"In addition to our successful fabrication of microchannels in commercial contact lens hydrogels, we also found that eye-blinking pressure may facilitate tear exchange in the lens through these microchannels, said Shiming Zhang, Ph.D., from the Terasaki Institute's research team. "This is an exciting finding because it opens the possibility for the lenses to be a means of preventing dry eye disease, a condition commonly found in contact lens wearers. We aim to develop a patented contact lens that actively treats this condition by enhancing tear flow in the eye."
The team next prototyped sensors to collect, test for and measure pH levels of artificial tears flowing through the microchannels. Sodium levels were also tested, and the results showed an acceptable and predicted range of sodium detection for diagnostic purposes.
Additional goals would be to fine-tune factors such as humidity, hydrogel hydration and applied pressure in order to enhance all the flow rates and dynamics of the biosensing contact lens. There are also plans to experiment with smaller channels in thinner hydrogel films before a final contact lens is devised.
"The production of the successful prototype described here and the continuing efforts to perfect its capabilities mark a significant advance in contact lens biosensing," said Ali Khademhosseini, Ph.D., director and CEO of the Terasaki Institute. "Such innovative work fits in well with our institute's mission to create solutions that restore or enhance the health of individuals."
Additional authors are Yihang Chen, Qingyu Cui, Jiahua Ni, Xiaochen Wang, Xuanbing Chen, Halima Alem, Peyton Tebon, Chun Xu, Changliang Guo, Rohollah Nasiri, Rosalia Moreddu, Ali Yetisen, Samad Ahadian, Nureddin Ashammakhi, Sam Emaminejad, Vadim Jucaud, Mehmet Dokmeci and Ali Khademhosseini.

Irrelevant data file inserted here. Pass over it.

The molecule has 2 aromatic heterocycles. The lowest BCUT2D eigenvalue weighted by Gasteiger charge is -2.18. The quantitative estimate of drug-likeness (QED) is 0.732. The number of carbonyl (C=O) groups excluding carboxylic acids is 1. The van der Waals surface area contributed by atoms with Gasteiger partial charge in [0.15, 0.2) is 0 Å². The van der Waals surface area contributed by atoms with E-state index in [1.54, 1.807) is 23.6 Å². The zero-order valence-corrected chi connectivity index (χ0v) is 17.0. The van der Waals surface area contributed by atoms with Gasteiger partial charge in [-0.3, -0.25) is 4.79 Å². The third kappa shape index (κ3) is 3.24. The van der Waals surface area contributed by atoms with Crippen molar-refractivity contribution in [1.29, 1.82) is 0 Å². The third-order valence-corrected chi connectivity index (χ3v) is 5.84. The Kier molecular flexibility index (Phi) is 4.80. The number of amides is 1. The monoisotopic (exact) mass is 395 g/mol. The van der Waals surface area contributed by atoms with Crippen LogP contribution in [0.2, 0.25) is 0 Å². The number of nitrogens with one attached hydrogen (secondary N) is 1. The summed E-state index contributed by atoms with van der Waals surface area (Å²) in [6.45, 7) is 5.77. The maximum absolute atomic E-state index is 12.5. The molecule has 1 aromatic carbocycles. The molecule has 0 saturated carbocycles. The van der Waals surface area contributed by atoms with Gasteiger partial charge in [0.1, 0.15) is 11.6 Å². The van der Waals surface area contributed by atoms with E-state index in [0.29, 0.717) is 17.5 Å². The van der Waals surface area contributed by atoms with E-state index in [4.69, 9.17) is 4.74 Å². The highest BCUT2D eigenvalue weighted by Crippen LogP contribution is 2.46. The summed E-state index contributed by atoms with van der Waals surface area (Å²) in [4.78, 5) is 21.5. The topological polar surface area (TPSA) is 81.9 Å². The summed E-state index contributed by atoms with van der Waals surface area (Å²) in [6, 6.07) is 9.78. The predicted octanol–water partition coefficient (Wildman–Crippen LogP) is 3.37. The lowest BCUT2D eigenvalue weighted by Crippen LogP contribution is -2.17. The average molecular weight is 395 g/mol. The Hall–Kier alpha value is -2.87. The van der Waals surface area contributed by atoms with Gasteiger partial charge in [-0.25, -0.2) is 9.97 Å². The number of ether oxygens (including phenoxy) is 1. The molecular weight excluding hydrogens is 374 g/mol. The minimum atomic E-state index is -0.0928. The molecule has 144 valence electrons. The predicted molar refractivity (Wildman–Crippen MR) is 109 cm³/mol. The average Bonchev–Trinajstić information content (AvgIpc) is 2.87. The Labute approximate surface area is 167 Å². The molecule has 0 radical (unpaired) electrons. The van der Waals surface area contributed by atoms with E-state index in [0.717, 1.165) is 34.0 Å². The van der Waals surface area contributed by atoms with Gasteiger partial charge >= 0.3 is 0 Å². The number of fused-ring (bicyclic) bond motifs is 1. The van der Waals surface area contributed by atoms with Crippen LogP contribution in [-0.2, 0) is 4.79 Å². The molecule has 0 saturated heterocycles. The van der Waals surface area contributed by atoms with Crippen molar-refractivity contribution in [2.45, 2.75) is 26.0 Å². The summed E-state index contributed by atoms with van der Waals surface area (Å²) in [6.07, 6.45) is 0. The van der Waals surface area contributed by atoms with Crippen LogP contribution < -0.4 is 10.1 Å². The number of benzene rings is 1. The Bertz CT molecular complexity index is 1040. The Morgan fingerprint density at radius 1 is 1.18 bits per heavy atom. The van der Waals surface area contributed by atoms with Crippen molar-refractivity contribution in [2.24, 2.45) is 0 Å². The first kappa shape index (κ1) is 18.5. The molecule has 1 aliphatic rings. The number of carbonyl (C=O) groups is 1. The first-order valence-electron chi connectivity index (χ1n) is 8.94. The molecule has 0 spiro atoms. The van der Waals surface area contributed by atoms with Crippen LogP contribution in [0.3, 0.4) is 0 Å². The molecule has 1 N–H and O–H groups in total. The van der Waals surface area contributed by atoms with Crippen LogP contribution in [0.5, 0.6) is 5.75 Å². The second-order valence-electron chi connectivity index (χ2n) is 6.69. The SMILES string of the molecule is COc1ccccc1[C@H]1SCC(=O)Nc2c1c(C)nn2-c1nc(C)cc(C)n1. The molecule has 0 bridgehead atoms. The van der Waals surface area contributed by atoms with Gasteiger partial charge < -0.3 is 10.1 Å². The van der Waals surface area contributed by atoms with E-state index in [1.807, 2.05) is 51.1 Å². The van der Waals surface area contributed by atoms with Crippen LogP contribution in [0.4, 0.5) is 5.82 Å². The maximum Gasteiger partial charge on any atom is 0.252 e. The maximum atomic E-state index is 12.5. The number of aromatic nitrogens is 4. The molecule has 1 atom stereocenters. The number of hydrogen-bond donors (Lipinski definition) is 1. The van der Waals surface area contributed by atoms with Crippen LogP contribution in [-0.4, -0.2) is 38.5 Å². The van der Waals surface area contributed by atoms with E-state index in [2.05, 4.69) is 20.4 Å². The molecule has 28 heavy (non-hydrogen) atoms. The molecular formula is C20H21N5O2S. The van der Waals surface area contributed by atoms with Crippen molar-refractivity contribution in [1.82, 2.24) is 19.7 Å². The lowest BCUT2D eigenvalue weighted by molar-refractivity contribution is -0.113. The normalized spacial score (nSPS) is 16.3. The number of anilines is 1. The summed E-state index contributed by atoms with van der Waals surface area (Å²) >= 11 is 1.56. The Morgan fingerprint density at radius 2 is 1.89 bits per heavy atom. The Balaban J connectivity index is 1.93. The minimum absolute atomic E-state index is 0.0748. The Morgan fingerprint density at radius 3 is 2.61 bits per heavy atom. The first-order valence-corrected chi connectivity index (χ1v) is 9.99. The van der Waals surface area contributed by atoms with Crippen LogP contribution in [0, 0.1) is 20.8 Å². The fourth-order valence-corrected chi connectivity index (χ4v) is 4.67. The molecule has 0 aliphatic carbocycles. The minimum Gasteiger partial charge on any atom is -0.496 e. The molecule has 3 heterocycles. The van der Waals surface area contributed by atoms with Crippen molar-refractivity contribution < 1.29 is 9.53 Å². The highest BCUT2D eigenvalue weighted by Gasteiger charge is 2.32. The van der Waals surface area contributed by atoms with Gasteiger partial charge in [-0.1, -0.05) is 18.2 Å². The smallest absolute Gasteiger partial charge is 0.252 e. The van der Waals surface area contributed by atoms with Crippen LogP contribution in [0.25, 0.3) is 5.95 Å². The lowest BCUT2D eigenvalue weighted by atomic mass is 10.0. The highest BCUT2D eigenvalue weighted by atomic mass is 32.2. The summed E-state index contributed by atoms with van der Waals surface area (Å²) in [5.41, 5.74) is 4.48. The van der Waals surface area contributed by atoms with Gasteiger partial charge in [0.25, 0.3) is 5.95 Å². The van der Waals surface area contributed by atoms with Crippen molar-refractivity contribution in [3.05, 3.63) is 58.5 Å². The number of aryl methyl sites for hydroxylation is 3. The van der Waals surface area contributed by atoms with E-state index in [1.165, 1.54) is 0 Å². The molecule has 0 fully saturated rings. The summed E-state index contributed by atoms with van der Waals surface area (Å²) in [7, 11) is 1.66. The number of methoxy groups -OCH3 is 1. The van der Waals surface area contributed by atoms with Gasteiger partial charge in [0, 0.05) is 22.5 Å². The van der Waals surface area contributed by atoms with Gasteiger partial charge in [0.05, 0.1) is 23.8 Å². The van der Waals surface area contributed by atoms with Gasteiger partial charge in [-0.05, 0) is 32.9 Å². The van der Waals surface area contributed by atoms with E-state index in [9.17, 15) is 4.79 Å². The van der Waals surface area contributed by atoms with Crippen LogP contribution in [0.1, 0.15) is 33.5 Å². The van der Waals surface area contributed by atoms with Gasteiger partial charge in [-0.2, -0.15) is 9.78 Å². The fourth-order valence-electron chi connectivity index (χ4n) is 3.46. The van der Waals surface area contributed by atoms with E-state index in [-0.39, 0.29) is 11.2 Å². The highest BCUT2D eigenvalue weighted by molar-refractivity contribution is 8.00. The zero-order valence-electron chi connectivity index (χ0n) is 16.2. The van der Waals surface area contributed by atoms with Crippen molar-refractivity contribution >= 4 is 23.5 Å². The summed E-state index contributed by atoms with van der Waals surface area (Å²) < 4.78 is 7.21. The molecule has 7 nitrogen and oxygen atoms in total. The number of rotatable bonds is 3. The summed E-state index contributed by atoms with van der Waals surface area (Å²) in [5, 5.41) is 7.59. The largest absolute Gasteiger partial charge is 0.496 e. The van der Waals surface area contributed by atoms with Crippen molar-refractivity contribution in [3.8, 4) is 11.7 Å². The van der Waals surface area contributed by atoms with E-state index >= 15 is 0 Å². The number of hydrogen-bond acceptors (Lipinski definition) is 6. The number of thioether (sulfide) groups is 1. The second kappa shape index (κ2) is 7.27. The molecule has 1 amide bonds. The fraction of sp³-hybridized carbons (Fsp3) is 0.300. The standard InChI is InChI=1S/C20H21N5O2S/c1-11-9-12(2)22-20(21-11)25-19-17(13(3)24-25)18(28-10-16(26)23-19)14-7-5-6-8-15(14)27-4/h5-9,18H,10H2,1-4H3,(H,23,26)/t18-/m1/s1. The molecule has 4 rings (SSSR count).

This work was supported by a grant from CooperVision, Inc.
The Terasaki Institute for Biomedical Innovation (terasaki.org) is a non-profit research organization that invents and fosters practical solutions that restore or enhance the health of individuals. Research at the Terasaki Institute leverages scientific advancements that enable an understanding of what makes each person unique, from the macroscale of human tissues down to the microscale of genes, to create technological solutions for some of the most pressing medical problems of our time. We use innovative technology platforms to study human disease on the level of individual patients by incorporating advanced computational and tissue-engineering methods. Findings yielded by these studies are translated by our research teams into tailored diagnostic and therapeutic approaches encompassing personalized materials, cells and implants with unique potential and broad applicability to a variety of diseases, disorders and injuries.
The Institute is made possible through an endowment from the late Dr. Paul I. Terasaki, a pioneer in the field of organ transplant technology.